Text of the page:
The Ebola outbreak in West Africa dominated headlines in 2014 and 2015. Doctors and dentists who practiced in the region risked infection, including practitioners who treated facial burns, cleft lip and palate, and noma. A study published by Oral and Maxillofacial Surgery assessed their risk of contracting the disease.
Dentists may see Ebola manifest as odynophagia. Also, nonspecific lesions may appear as whitish or reddish patches and aphthous-like ulcerations. Gingival bleeding occurs in the later phases of the disease. These symptoms are not specific to Ebola, though, so dentists would not necessarily see them as signs of the virus.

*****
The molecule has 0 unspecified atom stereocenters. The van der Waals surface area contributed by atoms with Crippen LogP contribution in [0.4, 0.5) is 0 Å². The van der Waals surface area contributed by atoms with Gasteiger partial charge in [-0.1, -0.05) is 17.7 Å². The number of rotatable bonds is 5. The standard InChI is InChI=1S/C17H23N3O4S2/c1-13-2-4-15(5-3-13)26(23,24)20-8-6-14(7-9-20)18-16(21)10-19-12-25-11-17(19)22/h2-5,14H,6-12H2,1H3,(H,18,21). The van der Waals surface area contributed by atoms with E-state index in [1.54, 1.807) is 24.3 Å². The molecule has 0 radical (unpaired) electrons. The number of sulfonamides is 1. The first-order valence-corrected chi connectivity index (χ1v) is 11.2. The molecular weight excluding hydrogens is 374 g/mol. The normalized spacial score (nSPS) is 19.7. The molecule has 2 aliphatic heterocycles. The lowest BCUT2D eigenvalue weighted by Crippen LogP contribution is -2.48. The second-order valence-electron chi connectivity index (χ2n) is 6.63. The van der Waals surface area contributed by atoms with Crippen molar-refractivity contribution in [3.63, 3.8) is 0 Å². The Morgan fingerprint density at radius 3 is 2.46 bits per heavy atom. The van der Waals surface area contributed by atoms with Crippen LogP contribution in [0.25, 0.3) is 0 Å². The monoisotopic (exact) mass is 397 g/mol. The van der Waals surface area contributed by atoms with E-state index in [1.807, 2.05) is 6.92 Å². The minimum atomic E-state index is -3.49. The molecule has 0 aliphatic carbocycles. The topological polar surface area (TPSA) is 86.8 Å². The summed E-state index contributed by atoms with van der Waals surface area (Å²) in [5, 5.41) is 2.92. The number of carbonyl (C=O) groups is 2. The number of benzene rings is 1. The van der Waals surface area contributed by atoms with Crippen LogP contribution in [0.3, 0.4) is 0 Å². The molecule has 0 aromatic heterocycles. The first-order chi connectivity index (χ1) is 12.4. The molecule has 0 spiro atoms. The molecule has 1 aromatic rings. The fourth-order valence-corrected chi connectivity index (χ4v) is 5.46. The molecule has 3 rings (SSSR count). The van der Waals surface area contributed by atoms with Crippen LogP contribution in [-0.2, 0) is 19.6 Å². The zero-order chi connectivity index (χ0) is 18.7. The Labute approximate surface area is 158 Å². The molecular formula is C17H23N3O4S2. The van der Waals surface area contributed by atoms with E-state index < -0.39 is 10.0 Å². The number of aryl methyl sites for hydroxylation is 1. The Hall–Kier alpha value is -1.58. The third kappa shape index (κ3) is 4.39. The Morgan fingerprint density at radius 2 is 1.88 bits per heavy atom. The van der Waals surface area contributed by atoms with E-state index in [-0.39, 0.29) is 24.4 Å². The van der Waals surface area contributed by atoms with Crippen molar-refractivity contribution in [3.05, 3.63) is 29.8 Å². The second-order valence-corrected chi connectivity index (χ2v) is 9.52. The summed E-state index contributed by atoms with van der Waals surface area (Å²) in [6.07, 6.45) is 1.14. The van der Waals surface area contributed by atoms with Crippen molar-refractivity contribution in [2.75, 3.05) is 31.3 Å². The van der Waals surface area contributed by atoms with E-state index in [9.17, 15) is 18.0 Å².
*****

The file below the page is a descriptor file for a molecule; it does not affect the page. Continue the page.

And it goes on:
No dental personnel from Europe have been infected with Ebola, the researchers report. They also don’t expect dental teams in Europe to encounter any new patients. Yet practitioners in West or sub-Saharan Africa still may encounter asymptomatic patients or early stage patients with nonspecific symptoms with the virus who present for dental or surgical treatment. Postponement of nonessential treatment for 21 days after possible exposure, then, is recommended.
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